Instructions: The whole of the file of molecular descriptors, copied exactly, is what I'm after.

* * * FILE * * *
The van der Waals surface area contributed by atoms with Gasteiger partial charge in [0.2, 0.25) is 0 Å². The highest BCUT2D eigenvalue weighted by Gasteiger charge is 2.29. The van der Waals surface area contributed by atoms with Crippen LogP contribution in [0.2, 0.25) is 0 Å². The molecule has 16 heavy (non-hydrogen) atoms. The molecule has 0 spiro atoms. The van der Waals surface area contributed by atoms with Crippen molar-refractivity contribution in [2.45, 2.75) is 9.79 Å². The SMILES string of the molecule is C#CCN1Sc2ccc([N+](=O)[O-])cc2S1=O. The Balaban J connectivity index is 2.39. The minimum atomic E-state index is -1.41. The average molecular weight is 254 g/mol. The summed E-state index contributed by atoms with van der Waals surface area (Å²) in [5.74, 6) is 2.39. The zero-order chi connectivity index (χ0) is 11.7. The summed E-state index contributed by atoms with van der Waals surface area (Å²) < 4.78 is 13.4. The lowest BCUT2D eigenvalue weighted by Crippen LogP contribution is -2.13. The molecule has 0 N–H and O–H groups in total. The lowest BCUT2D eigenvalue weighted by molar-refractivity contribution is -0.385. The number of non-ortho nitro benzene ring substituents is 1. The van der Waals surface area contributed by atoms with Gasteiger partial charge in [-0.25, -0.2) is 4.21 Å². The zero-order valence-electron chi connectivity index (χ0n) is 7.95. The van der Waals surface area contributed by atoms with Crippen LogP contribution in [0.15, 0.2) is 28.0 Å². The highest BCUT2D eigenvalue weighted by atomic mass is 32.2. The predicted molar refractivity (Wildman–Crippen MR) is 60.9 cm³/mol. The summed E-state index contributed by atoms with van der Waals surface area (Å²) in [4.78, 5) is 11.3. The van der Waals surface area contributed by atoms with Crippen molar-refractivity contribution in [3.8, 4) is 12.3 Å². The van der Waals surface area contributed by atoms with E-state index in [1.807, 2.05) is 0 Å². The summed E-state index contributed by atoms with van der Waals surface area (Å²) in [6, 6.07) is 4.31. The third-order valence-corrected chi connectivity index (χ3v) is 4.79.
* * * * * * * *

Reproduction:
The van der Waals surface area contributed by atoms with Gasteiger partial charge in [0.2, 0.25) is 0 Å². The highest BCUT2D eigenvalue weighted by Gasteiger charge is 2.29. The van der Waals surface area contributed by atoms with Crippen LogP contribution in [0.2, 0.25) is 0 Å². The molecule has 16 heavy (non-hydrogen) atoms. The molecule has 0 spiro atoms. The van der Waals surface area contributed by atoms with Crippen molar-refractivity contribution in [2.45, 2.75) is 9.79 Å². The SMILES string of the molecule is C#CCN1Sc2ccc([N+](=O)[O-])cc2S1=O. The Balaban J connectivity index is 2.39. The minimum atomic E-state index is -1.41. The average molecular weight is 254 g/mol. The summed E-state index contributed by atoms with van der Waals surface area (Å²) in [5.74, 6) is 2.39. The zero-order chi connectivity index (χ0) is 11.7. The summed E-state index contributed by atoms with van der Waals surface area (Å²) < 4.78 is 13.4. The lowest BCUT2D eigenvalue weighted by Crippen LogP contribution is -2.13. The molecule has 0 N–H and O–H groups in total. The lowest BCUT2D eigenvalue weighted by molar-refractivity contribution is -0.385. The number of non-ortho nitro benzene ring substituents is 1. The van der Waals surface area contributed by atoms with Gasteiger partial charge in [-0.25, -0.2) is 4.21 Å². The zero-order valence-electron chi connectivity index (χ0n) is 7.95. The van der Waals surface area contributed by atoms with Crippen LogP contribution in [0.15, 0.2) is 28.0 Å². The highest BCUT2D eigenvalue weighted by atomic mass is 32.2. The predicted molar refractivity (Wildman–Crippen MR) is 60.9 cm³/mol. The summed E-state index contributed by atoms with van der Waals surface area (Å²) in [4.78, 5) is 11.3. The van der Waals surface area contributed by atoms with Crippen molar-refractivity contribution in [3.8, 4) is 12.3 Å². The van der Waals surface area contributed by atoms with E-state index in [1.807, 2.05) is 0 Å². The summed E-state index contributed by atoms with van der Waals surface area (Å²) in [6, 6.07) is 4.31. The third-order valence-corrected chi connectivity index (χ3v) is 4.79.